I don’t know the legalities… but isn’t this a bit like the people who get anaphylaxis to touching something? (My son! and egg! He only has to touch a surface that’s had any product with egg in it including a biscuit and he can react.)

            You can’t control every element of every environment, so you carry epi pens. I can’t ask everyone in the shops to wash their hands before they touch products, I can’t ask the shops to make sure ALL egg containing products are out of reach of a child the height of a seven year old, I can’t stop the kids in his kindy class having treats in their lunchboxes (and can’t even do anything about the parents who have ignored the request not to send quiches and egg sandwiches to school).

            I can carry his epi pen and leave one at the school. I can control that. I don’t think I could sue the school if he went into anaphylaxis because some other kid had a slice of cake for lunch and used a sandpit toy my son then touched.

      2. UNKNOWN

        I think a phobia of dogs and encountering service dogs is a special case in regards to phobias. A lot of people write off phobias as hissy fits because a lot of people don’t realize that it can sometimes be full-on panic attacks. I mean, I refuse to enter a room or building if I know there’s a snake in there. I refuse to watch any animal-related TV channels or read any magazines on the off chance I might encounter one. It it overreacting? Probably, but I also know that if I see one – even if it’s just taking a walk – it’s going to frighten me enough that there’s a chance I’ll have a panic attack and be useless for the rest of the day. The issue with phobias is that you know there’s a chance you’ll encounter your phobia in your everyday life, but you’re forced to deal with that fear of encountering it anyway.

        Should a service dog be denied in an office because someone has a phobia? No, of course not, especially since service dogs are there for a very important reason. If the new hire knew there was going to be dogs at the office when she interviewed, she probably shouldn’t have taken the job, but despite that, I don’t think it’s fair to mock someone’s phobia as a hissy fit because an extreme level of a phobia can negatively impact your day to day life.

        1. xarcady

          I’m sorry, I did not mean to make light of phobias.

          The “hissy fit” comment comes directly from my friend. Apparently, the person with the phobia gets very upset whenever she sees a dog, and yells at the person with the service dog to get it away now!, sends emails to several higher-ups complaining that she saw a dog, and complains to everyone in earshot for days that she saw a dog. (It’s to the point where the people who have dogs call the receptionist to make sure the coast is clear before they leave or come back from lunch.)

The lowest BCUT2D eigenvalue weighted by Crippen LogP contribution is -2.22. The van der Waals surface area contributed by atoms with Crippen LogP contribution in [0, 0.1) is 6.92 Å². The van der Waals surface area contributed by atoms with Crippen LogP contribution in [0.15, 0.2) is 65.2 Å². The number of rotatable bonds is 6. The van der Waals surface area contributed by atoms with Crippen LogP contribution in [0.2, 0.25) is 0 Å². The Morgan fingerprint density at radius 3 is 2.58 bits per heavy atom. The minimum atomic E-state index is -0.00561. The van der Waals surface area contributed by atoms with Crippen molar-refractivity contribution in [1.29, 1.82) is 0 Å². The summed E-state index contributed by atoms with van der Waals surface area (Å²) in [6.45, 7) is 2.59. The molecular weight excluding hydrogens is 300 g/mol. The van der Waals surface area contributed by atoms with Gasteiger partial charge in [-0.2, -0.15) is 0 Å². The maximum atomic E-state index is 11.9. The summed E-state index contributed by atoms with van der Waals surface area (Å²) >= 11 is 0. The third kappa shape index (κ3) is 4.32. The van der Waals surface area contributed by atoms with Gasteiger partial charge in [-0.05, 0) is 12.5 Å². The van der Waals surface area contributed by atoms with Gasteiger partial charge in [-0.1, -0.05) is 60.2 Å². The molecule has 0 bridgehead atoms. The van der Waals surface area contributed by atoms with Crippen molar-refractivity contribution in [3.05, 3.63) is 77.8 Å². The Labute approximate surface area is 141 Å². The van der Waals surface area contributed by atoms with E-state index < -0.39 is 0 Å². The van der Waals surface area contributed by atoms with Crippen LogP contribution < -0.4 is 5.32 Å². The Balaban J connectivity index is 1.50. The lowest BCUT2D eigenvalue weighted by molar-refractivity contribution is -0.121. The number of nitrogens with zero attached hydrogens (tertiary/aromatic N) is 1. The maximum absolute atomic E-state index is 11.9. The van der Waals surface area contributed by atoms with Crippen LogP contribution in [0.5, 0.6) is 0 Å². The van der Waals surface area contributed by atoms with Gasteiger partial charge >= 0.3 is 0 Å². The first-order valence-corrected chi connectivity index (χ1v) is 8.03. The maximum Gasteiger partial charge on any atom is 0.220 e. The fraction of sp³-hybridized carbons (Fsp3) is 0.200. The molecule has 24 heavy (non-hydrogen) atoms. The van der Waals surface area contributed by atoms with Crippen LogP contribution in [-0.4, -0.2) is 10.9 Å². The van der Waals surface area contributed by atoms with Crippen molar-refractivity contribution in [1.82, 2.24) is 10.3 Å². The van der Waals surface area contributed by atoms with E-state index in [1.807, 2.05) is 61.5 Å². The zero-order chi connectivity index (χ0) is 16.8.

Added to which, a couple of the dogs interpret the yelling as an attack on their human, and start to growl at the person with the phobia, making things worse. This has been explained to her, but she still keeps yelling.

          If she quietly went to someone and said she had to go home for the rest of the day because DOGS!, no one would mind. It’s the yelling and the days of accusations that bother everyone else in the office.

          And yes, she definitely saw service dogs in the office while she was being interviewed, and yes, it was clear that some of the dogs belonged to staff and not just clients–she was taken around and introduced to several people, at least one of whom had a service dog.

          It’s a very good organization, I volunteer at many of their fund-raisers, and they are very accommodating. But they cannot guarantee a dog-free workplace.

          I’ve never met her, as she does not work at the fund-raisers, because of the large number of service dogs that tend to be there.

          1. Beezus

            ….it really sounds to me like they’re going above and beyond “reasonable accommodation.” And I would expect that of an organization formed to serve people with disabilities, but I really don’t think it would be terrible or crazy to just conclude that her disability can’t be accommodated without undue disruption to the organization and its mission and send her on her way to pursue employment in one of the virtually limitless other occupations where she would be far, far less likely to encounter a service dog.

            I would have a hissy fit if I needed a service dog, and was visiting your organization as a client, and an employee yelled at me for having my service dog there.

            1. SL #2

              One of my close friends has a service dog (a very large one!) and is an incredibly strong advocate for herself and others with disabilities. I can already hear her giving Phobia Employee a piece of her mind if she started yelling at her and her dog.

            2. snuck

              I’d be complaining if she yelled at me as an employee about my dog.

              Service dogs are amazingly well trained dogs, there’s no place better for her to work on getting over her phobia!

              Now I read she knew about it before she joined, and it looks like a lot of her duties are tailored to meet her needs, and she’s still an angry yelling mess. Maybe it’s time to gently suggest she work somewhere less triggering and stressful for her … I know this doesn’t really fall under the Hostile Workplace rules (America) but if she’s abusing people for their service animals, or generally creating a tense and unpleasant workplace the the handlers of those animals can complain and possibly raise a discrimination case against her.

          2. Ankh-Morpork